Considering the global aviation market growth, with the number of air traffic passengers skyrocketing in many cities worldwide, it is quite usual for airport managers to be confronted with a panoply of problems due to lack of capacity in different airport processes. These problems may arise from several angles, from queuing of departure flights to congestions on baggage handling, but it is important to keep in mind the main element that keeps this industry running: passengers.
When it comes to passenger processing, queueing issues and other problems related with capacity constraints usually start from the very beginning of the passenger experience: check-in. Furthermore, being the launch of the airport experience for a departure passenger turns it into an even more significant subject, as it will have a clear impact on the perception of the quality of service and it will settle the mood for the remaining steps of processing that passengers have to overpass until time for take-off.
Hence, airport managers cannot simply focus on finding efficient solutions to these capacity issues. As passenger experience is a hot topic for the aviation sector stakeholders, it is a key element that must be taken into consideration when approaching improvements for passenger processing procedures, such as check-in.
This is clearly a theme in mind for Geneva Airport managers. According to Jacques Morgenegg, Project Manager Landside at Geneva Airport, “Passengers (…) want to be in control over their journey and be part of the process”. Therefore, facing capacity restraints difficulties, Geneva Airport solution was to enlarge its Self Bag Drop facilities in order to simultaneously provide a better passenger experience and increase check-in capacity at the same time.
Most recent equipment and software are already being produced with this vision in sight: simple, easy to use for passengers and effective on problems solving. Thus, an investment on new technologies should always be considered when facing capacity problems, as it can be a clear path to kill two birds with one stone: addressing these capacity constraints while improving passenger experience.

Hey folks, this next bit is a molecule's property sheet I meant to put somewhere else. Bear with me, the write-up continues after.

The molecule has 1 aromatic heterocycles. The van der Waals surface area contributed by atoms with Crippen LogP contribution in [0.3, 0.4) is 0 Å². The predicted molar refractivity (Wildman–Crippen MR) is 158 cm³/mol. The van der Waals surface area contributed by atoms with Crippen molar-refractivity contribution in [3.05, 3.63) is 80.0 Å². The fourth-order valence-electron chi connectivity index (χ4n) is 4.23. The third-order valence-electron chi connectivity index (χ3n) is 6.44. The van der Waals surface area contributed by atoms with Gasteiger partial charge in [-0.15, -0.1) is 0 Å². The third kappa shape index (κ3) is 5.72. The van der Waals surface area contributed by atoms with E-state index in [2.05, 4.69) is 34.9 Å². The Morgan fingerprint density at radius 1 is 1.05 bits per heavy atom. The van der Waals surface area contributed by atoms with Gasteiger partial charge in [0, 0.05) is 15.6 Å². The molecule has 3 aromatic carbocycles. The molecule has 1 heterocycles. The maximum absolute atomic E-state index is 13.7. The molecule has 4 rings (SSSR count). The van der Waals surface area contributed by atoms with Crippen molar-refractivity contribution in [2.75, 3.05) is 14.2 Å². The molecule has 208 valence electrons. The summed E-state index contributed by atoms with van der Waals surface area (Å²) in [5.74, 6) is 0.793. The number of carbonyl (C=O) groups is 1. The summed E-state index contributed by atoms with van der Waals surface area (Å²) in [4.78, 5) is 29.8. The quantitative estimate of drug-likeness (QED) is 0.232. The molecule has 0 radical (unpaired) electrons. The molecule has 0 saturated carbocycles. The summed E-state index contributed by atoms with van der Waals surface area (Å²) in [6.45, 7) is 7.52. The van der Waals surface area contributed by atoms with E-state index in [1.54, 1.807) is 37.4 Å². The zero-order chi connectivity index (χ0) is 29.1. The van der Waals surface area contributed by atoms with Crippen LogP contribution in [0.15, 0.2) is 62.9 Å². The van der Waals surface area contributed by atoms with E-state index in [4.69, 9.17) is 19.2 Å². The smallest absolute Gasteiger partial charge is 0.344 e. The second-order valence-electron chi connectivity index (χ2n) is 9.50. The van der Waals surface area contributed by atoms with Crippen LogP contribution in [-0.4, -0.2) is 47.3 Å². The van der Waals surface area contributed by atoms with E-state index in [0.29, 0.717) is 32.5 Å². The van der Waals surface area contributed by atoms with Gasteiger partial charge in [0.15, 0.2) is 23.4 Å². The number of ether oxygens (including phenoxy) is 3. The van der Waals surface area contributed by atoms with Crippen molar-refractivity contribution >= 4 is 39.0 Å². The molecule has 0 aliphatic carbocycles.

However, it is necessary to take into account that every technology has a scepticism period in which its utilization is limited and passengers still stick to traditional procedures. This is closely associated with the reason why “Geneva Airport (…) offers the possibility of a combined Self Bag Drop process”. According to Mr Morgenegg, “approximately 50% of (…) passengers use Scan&Fly to print a bag tag and drop their baggage, while the other half uses Scan&Fly for bag-drop only”.
The Scan&Fly technology, which allows the Self Bag Drop system in analysis, has been installed in this airport for 18 months and afterwards this experimentation period, Geneve managers “are very happy with the successful results and the good passenger acceptance”. Alongside with the implementation of new technologies, there must be this period of attentive follow-up in order to ensure that new equipment not only is user friendly but also serve its purpose effectively, solving problems with high quality standards and leading to good levels of service.
VTM Global has developed different projects in the aviation and airport management area, including monitoring airport processes and assessing compliance of service level agreements in airport infrastructures. With its experience, VTM Global is well prepared to assess its clients not only on solving capacity problems but also on keeping alert during solutions implementation phase.
Presently, at Geneva Airport, the Scan&Fly technology is being used by seven Star Alliance airlines. In this group of airlines is SWISS, Lufthansa, Scandinavian Airlines, Austrian, Brussels Airlines, LOT Polish Airlines and one well-known to VTM Global for its positioning on Portuguese airports: TAP Portugal. Nonetheless, according to the article published on Airports International, Mr Morgenegg states that common-use Self Bag Drop is the airport’s next aim.